Customer Challenges – Part Stacking – Multiple Lengths and Widths
“ We were looking for highly capable company to partner with for a challenging part stacking automation project. We needed a company that could successfully take the lead and manage the project thru concept, design, procurement and launch. MCRI did a tremendous job in all phases of the project and their professionalism and attention to detail was evident throughout the project.“ ~Sauder Automation Specialist
Sauder, a top ready-to-assemble furniture company out of Archibold, Ohio, came to Motion Controls Robotics to find a robotic solution for a part stacking operation. Their goal for automating was to improve the overall efficiency, quality, and safety of the process. Using a robot to stack parts means they can:
- Reduce headcount in a tight labor market
- Reduce the complexity of machine scheduling around tight labor availability
- Increase throughput – They currently are running three shifts of product and would like to increase throughput. Robotic automation is an efficient way to accomplish this.
- Focus on safety and quality – Adding a robot to stack the basic parts as they leave the bander allows employees to focus on other specialty part stacking and quality control. It also decreases the operators’ risk of repetitive motion injuries.
- Improve overall stack quality
Process Sequence – Part Stacking
The product being stacked is planks of wood that have just left a bander. The banding connects the planks but is perforated at both ends of the boards. These planks are stacked based on part size. The company had five different stack patterns for the different size lengths and widths of product. Motion Controls Robotics selected the FANUC R-1000iA/80F as the best robot to integrate to accomplish the tasks at the rate required. The robot cell setup allows for up to 1,200 boards to be stacked in an hour. This meets the company’s goal for increased throughput.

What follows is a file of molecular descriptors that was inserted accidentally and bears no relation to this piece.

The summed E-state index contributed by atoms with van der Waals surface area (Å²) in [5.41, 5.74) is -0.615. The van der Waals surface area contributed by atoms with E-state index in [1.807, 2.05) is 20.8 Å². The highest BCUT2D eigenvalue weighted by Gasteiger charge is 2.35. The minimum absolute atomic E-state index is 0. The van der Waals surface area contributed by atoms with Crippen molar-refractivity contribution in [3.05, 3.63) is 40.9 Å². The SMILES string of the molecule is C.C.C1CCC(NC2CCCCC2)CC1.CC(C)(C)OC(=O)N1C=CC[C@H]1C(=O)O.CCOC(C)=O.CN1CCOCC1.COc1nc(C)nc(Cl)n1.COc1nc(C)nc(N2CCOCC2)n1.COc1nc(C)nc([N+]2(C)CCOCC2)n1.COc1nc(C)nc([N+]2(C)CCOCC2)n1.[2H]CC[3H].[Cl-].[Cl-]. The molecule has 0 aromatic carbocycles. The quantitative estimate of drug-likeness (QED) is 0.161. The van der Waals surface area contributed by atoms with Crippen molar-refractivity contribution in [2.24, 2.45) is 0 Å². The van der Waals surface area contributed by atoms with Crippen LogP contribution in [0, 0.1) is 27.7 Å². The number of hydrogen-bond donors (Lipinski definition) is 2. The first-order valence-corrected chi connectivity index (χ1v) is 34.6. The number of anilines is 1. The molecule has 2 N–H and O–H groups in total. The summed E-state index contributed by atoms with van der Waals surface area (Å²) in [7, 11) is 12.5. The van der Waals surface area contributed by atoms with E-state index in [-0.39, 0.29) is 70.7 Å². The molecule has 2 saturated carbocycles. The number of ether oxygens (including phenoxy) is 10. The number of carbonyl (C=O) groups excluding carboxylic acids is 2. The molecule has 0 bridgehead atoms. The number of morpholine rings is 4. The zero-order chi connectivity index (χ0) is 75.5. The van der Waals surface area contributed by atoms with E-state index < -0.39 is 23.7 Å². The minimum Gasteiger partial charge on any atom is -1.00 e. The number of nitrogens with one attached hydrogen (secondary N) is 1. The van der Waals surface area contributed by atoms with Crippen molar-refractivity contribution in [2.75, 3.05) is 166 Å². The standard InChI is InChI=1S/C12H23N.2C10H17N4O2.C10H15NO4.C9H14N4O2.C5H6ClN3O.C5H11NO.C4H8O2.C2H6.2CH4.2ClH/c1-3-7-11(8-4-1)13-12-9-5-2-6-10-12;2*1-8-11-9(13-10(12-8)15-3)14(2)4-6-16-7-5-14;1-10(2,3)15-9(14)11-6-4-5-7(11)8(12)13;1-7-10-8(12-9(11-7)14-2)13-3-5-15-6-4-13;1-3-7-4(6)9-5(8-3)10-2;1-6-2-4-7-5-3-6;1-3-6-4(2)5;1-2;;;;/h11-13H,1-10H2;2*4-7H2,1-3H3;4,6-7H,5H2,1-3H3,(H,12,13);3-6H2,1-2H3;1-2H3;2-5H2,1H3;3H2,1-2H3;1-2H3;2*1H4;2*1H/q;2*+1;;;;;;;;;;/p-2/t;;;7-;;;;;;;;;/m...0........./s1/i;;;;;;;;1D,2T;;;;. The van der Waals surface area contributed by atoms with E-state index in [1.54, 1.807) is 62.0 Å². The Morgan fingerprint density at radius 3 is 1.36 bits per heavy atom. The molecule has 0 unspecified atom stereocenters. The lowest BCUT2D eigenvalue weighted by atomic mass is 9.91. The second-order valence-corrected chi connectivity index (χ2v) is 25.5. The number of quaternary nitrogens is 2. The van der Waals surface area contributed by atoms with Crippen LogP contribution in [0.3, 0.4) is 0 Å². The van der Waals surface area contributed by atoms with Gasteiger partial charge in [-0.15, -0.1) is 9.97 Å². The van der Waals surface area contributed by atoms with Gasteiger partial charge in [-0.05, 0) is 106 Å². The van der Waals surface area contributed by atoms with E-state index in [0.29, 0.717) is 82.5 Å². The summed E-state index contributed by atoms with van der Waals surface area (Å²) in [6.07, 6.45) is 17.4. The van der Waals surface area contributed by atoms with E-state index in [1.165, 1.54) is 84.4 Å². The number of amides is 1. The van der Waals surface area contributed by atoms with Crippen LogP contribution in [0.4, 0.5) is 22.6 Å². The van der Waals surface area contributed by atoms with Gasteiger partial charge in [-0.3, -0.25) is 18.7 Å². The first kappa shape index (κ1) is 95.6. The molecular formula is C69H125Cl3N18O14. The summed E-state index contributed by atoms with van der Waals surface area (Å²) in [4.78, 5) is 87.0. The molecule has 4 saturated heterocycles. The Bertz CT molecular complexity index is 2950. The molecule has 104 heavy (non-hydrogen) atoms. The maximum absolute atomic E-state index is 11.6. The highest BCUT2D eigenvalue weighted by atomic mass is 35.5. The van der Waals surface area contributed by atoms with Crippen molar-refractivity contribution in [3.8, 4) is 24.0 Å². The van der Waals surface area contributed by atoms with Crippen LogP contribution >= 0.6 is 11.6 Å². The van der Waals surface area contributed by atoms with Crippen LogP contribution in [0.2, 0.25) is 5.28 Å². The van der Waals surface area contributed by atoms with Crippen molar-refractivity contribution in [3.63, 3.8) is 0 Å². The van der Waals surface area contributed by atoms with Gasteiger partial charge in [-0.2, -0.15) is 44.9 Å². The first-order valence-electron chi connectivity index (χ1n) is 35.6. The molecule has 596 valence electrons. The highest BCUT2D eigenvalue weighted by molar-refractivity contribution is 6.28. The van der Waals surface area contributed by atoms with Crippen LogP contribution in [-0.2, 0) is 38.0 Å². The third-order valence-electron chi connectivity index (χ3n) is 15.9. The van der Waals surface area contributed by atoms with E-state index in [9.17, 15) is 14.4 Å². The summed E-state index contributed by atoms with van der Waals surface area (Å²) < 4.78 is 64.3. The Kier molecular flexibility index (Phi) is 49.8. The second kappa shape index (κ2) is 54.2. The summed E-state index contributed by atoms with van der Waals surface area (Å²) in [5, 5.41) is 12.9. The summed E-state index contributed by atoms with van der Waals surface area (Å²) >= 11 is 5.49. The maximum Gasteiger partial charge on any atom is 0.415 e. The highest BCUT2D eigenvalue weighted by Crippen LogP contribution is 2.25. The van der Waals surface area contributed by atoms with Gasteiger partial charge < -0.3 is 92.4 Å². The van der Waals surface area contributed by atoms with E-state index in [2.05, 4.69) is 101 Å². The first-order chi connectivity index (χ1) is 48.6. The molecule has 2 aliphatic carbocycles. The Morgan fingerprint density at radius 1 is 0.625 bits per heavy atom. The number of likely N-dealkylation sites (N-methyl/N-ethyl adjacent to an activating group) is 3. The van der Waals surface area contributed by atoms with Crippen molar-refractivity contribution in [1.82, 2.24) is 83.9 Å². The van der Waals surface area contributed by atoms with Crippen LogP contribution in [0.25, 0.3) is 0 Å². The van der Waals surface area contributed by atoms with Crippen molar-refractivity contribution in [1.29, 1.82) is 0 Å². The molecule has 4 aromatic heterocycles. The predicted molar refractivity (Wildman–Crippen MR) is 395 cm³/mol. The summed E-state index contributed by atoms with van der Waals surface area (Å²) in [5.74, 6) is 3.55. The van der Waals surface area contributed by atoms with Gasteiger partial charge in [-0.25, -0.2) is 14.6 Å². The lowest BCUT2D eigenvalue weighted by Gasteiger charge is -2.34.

Sequence of Operations for Part Stacking
- At the beginning of the production run, an operator manually sets the proper end of arm tool width based on the product size. This setting could be done automatically, but for cost reasons and the infrequent need to make changes, the customer elected to make it a manual operation.
- Next product exits the bander and a sensor locates the leading edge of the board. Then, through the use of FANUC Line Tracking software, the robot determines the center of the plank for a proper pick position.
- The robot breaks the perforated banding that connects the boards as the robot picks up the board.
- Lastly, the robot moves the board to the stacking conveyor and places it on the stack according to the program.
- This process repeats until the stack is complete, and the stacking conveyor moves the full stack out of the area.
- During the process, the robot places any parts with quality issues in the reject cart.
Video shows Part Stacking of different length and width of boards – starting with a 3D simulation of the process and moving through to the actual robot part stacking system
Robot and End of Arm Tooling
The robot integrated for this application is a FANUC R-1000iA/80F Robot with the R-30iB Plus controller. This six-axis robot uses HandlingTool software to move and stack product using the most efficient movements.
Model Payload Reach FANUC R-1000iA/80F 80 kg/176 lbs. 2230 mm/88 in
Other uses for the FANUC R-1000 Robot
- Load/unload operations
- Material handling
The end of arm tooling developed for stacking boards uses two Schmalz Vacuum grippers designed to pick wood products. The End of Arm Tooling is manually adjusted based on the dimensions of the wood.
✓ Safety Features
Motion Controls Robotics follows the ANSI/RIA R15.06-2012 Safety Standard designed to ensure employees and robots work safely together. We take full advantage of new safety technologies and innovations as they become available. This system is complete with safety fencing and sensors. There are times when the operators need to enter the area to work. Safety sensors ensure the robot will not run until all workers have left the cell.
As a result of these changes, the new system keeps the process running at a consistent and predictable rate throughout the three shifts.
If you have a similar application that consists of picking and placing product into stacks, contact us to find out how line tracking and sensing can be combined for your best solution.